Bolognese Tarot Divination

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Sources

Three sources are available:


General Characteristics

Bologna has a tradition of cartomancy with tarot cards that goes back at least 300 years. Printed accounts began to appear only in 2000, but manuscript evidence shows that the tradition has been propagated orally during the whole time of its existence.

This form of cartomancy has been historically limited to the city of Bologna, Italy. It is independent of the French cartomantic tradition, and is first attested earlier than 1750.

  • 45 cards of the pack are used (typically).
  • There are no special meanings for reversed cards.
  • There are no correspondences of cards with esoteric doctrines (in the available sources).
  • Divinatory meanings are based on a single keyword and its associations (i.e. they are simple rather than complex (invoking correspondences with other divinatory or esoteric systems)).

Until 2000, the Bolognese tradition seems to have been a purely oral tradition, sometimes attested in manuscript, but never published. Card readers therefore did not rely on any printed sources, but were trained by a representative of the tradition directly. Although no survey has been taken, we may therefore expect there to be numerous "schools" in Bologna. This seems to be borne out by the slightly different meanings assigned to certain cards, the different pips used in the manuscript sources, as well as the different layouts which are to be found in the manuscript and printed sources. Yet the overall homogeneity of this tradition, spanning at least three centuries, is remarkable.

The dominant style of Bolognese cartomancy for over two centuries has used only 45 cards of the 62-card Tarocco Bolognese pack, although not always using the same pip cards.

However, the earliest record of Bolognese cartomancy known, a manuscript from before 1750, apparently assigned meanings to only 35 cards; while Ingallati's 2000 book introduced a method using 50 cards. These kinds of variations are consonant with a living oral tradition, although it is clear from the publications of 2000 and 2005 that printed sources have begun to affect the tradition.

Therefore, an oral tradition of great antiquity is fast becoming a codified and literary tradition.


Divinatory Meanings of the Bolognese Tarocchi

Because all of the published sources make reference to the manuscript sources in addition to the oral tradition, the divinatory meanings of the four known manuscript sources is given in tabular form below.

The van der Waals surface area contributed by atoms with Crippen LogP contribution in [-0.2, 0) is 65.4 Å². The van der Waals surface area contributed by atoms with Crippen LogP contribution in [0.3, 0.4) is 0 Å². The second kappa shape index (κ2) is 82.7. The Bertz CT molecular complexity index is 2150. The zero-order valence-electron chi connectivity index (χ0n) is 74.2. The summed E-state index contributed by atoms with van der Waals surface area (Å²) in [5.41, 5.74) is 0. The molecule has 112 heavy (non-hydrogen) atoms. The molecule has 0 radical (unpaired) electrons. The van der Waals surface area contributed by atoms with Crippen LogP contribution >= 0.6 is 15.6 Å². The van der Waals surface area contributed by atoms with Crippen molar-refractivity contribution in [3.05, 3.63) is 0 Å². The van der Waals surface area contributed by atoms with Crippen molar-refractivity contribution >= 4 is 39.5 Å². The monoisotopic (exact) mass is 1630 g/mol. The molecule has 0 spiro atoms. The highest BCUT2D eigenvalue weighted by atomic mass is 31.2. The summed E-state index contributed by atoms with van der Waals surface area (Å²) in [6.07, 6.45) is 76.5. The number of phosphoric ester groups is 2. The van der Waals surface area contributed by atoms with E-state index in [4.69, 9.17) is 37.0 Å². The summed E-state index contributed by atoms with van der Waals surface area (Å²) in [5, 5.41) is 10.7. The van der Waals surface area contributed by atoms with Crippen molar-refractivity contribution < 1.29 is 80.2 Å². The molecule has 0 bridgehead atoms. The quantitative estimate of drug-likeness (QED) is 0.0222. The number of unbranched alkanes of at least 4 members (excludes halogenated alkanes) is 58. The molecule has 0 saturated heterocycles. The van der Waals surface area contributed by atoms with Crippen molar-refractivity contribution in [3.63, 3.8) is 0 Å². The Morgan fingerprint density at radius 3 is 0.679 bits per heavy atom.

These sources are the following:

  • A manuscript from before 1750, discovered and published by Franco Pratesi.
  • Meanings handwritten on a pack of Tarocco Bolognese printed in the 1820s, with additions and "corrections" in a late 20th century hand ("c. 1825" in the chart below).
  • Meanings handwritten on a pack of Tarocco Bolognese made between 1862 and 1874 ("c. 1870").
  • Meanings handwritten on a pack of Tarocco Bolognese printed in 1920 ("c. 1925").

An empty box indicates that this card is not used by the source.

Explanatory notes and observations follow the table of meanings.


Four Witnesses to the Tradition
Carte Manuscript,
early 18th c.
Card pack,
c. 1825
Card pack,
c. 1870
Card pack,
c. 1925
TRIONFI
Angelo Wedding and settlement Angel Of the Angel Angel
Mondo Long journey For the world For the world World
Sole Day Day Time of day (or: daytime) Day
Luna Night Evening time Time of evening/of night Evening
Stella Gift Possession Possession Possession
Saetta - Sacrifice - His thunderbolt
Diavolo Anger Devilry Devilry Deception
Morte Death Mortification Mortification Death
Traditore Betrayal Betrayal - Betrayal
Vecchio Old Man Obstacle Imperfection Old things
Ruota - Wheel of Fortune Turning of the Wheel Wheel
Forza Violence Strong lady Novelty Strength
Giusta - Adjustment Justly Justice
Tempra Time The passage of time Vettinparla or Vettimparla;
("last words"?)
Time
Carro Journey Triumph In tempo di letto
("bed time"?)
Triumph
Amore Love Love Love Love
(Papi 2) - Foreigness Confirmation or proof -
(Papi 1) - Marriage Marriage Melancholy
Bégato Married man Chatter (idle) Playing about Chatter
Matto Madness Deeds of a fool Madness Fool
SEMI
Bastoni
Re An unmarried gentleman Batons in person Him Young man (Uomo gi.)
Regina Whore Queen/her Her Lady
Cavallo Door-knocker Thought/Thought of the Queen Thought of himself Man of batons
Fante Thought of the Lady Batons in mind
("Lady" added in 20th
century hand)
His thought Man
Dieci (-) - - Voyage
Nove (-) - The street -
Otto (-) - - -
Sette (-) - - -
Sei (-) The street Make a voyage -
Asso Noble
Baronate
Noble
Baronate
Make noble
Fa baronate
Marriage
Coppe
Re An old man A cup Gentleman P. (Galantuomo p.) Man
Regina Married Lady A "little cup" (girlfriend?)
Coppina
Graceful Lady Queen of Cups
Cavallo Settlement Agreement Accomodation Man of Cups
Fante The Lady A coppina Young lady Man
Asso The House Bed Own house Knock on the door
Sei (-) - - Under the cups
Sette (-) - On the roof -
Otto (-) - - -
Nove (-) Cups of the house - -
Dieci Roof tiles Happiness Happiness May it flourish!
Che fiorisse
Spade
Re Evil tongue Dagger Youth King of Swords
Regina (-) Affliction Sad lady Queen of Swords
Cavallo (-) Evil tongue /
Thought of dagger
Evil tongue Man
Fante (-) Embassy - Evil tongue
Dieci Tears - - Flowering
Fiorimento
Nove (-) - - -
Otto (-) - - -
Sette (-) - - -
Sei (-) - Passion -
Asso Letter At the door Knock at the door Note
Carte scritta
Denari
Re The Man Good news Gentleman King of Denari
Regina Truth Of confirmed truth Letter Queen of Denari
Cavallo Thought of the Man Letter Alla forza
("With force"?)
Man of money
Fante Young lady Bill/ticket
Biglietto
Chatter Man
Asso Table Table-time Table-time Outside of the table
Fuora di tavola
Sei (-) Tears Peace Money
Sette (-) - Tears -
Otto (-) - Money -
Nove (-) - - -
Dieci Money Money - Tears


Observations